It is well-known that gastrointestinal issues are pervasive among children with autism. While around one quarter of non-spectrum children experience regular gastrointestinal distress, around eighty five percent autistic children experience these problems (some reports claim it’s just over ninety percent). This has led to speculation that the microorganisms living in the gut (often called gut flora or gut bacteria) may be different in children with autism. Some have gone as far as to say that these gut issues are the cause of the autism, and believe that treating children on the spectrum with gluten-free/casein-free diets can reduce the symptoms of autism.
Several studies have been done to study the differences between gut flora of children with autism and healthy children and differences have been found. Children with autism are more likely to have larger amounts of Clostridia (a bacteria) living in their gut than healthy children. This bacteria is known to manufacture small amounts of neurotoxins that can get into the bloodstream and potentially affect the child. There are some instances of children with autism being administered an antibiotic and having some recovery and progress while they are taking the medicine, only to regress again after finishing the treatment. This suggests that some connection between gut bacteria and the expression of autism may exist.
It’s thought that these colonies of harmful bacteria can grow when very young children are given antibiotics for a common infection. The antibiotic kills off much of the gut flora, wiping out competition for the Clostridia or other harmful bacteria, which can then grow and send its toxins into the body. It is also possible that much of the harmful bacteria can make it into a young child’s body through contaminants in the environment.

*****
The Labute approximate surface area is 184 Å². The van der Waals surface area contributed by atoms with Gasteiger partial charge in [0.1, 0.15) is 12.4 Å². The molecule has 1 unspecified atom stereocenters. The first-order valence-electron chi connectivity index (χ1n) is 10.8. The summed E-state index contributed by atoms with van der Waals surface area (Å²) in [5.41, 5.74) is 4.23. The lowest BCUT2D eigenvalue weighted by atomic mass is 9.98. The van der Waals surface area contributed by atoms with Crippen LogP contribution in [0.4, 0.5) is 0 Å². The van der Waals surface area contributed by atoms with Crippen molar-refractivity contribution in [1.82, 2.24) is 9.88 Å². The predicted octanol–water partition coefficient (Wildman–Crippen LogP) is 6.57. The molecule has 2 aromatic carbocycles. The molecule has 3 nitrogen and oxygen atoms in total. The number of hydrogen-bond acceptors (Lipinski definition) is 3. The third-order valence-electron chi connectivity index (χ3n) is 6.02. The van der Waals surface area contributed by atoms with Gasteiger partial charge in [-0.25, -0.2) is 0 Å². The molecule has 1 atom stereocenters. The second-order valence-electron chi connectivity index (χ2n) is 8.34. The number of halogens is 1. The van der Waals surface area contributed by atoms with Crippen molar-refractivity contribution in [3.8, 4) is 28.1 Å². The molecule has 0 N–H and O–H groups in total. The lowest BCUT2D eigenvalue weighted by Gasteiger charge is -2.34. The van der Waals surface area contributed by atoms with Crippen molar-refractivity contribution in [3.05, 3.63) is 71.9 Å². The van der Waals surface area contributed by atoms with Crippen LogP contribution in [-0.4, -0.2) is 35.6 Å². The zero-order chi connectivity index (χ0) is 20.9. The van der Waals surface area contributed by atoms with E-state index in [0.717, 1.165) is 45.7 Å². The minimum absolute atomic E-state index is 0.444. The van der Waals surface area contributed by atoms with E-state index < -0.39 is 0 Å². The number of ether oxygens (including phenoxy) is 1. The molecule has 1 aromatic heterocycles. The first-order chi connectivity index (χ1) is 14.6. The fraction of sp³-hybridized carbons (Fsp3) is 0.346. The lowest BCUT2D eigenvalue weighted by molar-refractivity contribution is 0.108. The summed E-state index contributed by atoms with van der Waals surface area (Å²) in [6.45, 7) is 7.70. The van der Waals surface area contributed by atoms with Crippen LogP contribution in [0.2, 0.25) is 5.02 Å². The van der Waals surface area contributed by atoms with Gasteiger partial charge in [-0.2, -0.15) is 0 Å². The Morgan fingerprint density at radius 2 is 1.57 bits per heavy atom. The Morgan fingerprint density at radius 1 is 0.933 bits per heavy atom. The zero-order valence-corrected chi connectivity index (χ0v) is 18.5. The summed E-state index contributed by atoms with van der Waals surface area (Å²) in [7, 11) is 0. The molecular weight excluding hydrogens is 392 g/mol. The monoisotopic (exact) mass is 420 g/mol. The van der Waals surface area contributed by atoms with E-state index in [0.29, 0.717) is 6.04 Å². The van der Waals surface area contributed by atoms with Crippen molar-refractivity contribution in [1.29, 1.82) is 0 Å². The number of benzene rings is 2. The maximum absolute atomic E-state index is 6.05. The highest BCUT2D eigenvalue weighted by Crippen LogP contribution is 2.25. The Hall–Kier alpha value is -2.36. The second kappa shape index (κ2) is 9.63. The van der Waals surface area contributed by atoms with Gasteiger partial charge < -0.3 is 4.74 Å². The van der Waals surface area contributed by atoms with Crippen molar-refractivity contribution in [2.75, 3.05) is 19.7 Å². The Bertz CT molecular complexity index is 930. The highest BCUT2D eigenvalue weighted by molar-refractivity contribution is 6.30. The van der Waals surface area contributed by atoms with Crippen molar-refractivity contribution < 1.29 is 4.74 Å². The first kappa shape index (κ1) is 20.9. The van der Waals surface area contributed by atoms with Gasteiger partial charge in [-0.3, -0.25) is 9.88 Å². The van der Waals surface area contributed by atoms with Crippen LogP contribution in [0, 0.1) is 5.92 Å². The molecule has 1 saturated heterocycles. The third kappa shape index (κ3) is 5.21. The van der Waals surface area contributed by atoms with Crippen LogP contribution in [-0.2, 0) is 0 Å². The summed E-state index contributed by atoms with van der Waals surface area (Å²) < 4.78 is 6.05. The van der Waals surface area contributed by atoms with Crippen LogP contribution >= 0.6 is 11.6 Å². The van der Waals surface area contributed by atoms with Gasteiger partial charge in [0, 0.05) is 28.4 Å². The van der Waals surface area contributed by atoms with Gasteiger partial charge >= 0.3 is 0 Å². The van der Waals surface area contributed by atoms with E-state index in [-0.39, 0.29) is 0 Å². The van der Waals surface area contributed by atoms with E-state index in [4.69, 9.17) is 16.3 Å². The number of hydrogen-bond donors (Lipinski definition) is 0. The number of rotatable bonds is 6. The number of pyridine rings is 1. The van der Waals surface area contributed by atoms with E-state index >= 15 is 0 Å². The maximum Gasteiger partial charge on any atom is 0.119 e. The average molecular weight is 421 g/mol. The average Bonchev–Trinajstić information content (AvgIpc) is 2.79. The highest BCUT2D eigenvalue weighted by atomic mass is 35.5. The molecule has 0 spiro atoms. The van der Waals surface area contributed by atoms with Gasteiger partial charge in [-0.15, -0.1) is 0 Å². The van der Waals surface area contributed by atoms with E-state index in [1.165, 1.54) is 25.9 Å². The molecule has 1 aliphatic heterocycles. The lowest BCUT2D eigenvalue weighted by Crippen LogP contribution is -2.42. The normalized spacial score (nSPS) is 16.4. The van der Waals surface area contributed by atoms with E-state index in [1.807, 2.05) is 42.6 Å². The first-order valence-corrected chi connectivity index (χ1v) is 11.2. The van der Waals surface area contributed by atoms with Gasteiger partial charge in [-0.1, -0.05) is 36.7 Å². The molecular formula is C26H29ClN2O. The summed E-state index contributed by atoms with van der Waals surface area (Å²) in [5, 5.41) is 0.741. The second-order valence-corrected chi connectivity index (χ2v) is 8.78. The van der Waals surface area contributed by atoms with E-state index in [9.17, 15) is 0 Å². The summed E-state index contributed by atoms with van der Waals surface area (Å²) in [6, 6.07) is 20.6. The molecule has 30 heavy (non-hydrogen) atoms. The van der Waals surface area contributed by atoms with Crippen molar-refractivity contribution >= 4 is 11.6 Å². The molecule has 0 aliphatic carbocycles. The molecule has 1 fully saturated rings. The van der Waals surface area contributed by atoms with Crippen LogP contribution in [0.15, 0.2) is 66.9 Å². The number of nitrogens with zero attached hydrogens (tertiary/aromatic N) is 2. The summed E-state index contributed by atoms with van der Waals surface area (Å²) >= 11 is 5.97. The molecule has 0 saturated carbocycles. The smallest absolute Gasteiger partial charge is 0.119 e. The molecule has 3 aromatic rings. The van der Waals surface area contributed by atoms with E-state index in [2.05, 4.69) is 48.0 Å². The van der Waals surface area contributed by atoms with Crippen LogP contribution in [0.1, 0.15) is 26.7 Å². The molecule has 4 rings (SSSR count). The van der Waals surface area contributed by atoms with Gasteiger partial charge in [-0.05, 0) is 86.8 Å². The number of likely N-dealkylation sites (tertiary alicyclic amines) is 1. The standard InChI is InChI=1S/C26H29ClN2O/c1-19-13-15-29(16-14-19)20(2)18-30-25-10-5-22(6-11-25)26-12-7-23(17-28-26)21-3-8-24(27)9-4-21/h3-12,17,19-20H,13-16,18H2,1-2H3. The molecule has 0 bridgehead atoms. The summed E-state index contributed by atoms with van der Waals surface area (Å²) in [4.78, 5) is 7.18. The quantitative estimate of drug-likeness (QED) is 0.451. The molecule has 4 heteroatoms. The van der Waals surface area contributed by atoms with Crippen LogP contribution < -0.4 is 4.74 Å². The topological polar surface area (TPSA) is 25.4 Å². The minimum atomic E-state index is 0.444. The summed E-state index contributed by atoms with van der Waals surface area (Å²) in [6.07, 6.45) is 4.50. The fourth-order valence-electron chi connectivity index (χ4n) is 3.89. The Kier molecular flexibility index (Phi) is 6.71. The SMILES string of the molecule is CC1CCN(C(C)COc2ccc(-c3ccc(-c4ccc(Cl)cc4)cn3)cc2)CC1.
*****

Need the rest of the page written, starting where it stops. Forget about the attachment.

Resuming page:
In a study done recently, rats injected with propionic acid, a byproduct created by these bad bacteria showed developmental delays and disabilities similar to those expressed by humans with autism. While it used to seem ludicrous to suggest that serious diseases like autism could be caused by an imbalanced environment of gut flora, there is growing evidence that the important ecological balance in a human gut’s microbiome can be the key to good, or poor health.
Autism caused by bacterial overgrowth could explain the cases of autism that happens with “regression” when a child who is developing normally suddenly loses communication and social skills and can seem to become cold and withdrawn. The regression usually occurs between birth and 24 months. Often times the initial onset of autism is accompanied by a similarly sudden onset of gastrointestinal troubles such as diarrhea, constipation, and the like.
The theory that the micribiome of the gut could be affecting the brains of children with autism could also help explain how some parents see behavioral improvements with specific diets. Diets like a gluten/casein free diet or the specific carbohydrate diet are often recommended for children living with autism though there is little scientific proof they work. However, the idea that autism starts in the gut, rather than in a child’s DNA could explain why food choices may make a difference.
The idea that a bacterial infection could cause a life-long struggle with autism is a frightening one. But the gut flora theory of autism does have an upside; the disease could potentially be reversible if caught early enough. If it does turn out that autism is caused by bacterial overgrowth, it’s possible scientists will develop a way to diagnose and treat infants before they show overt symptoms, thus preventing them and their families from a life of living with autism.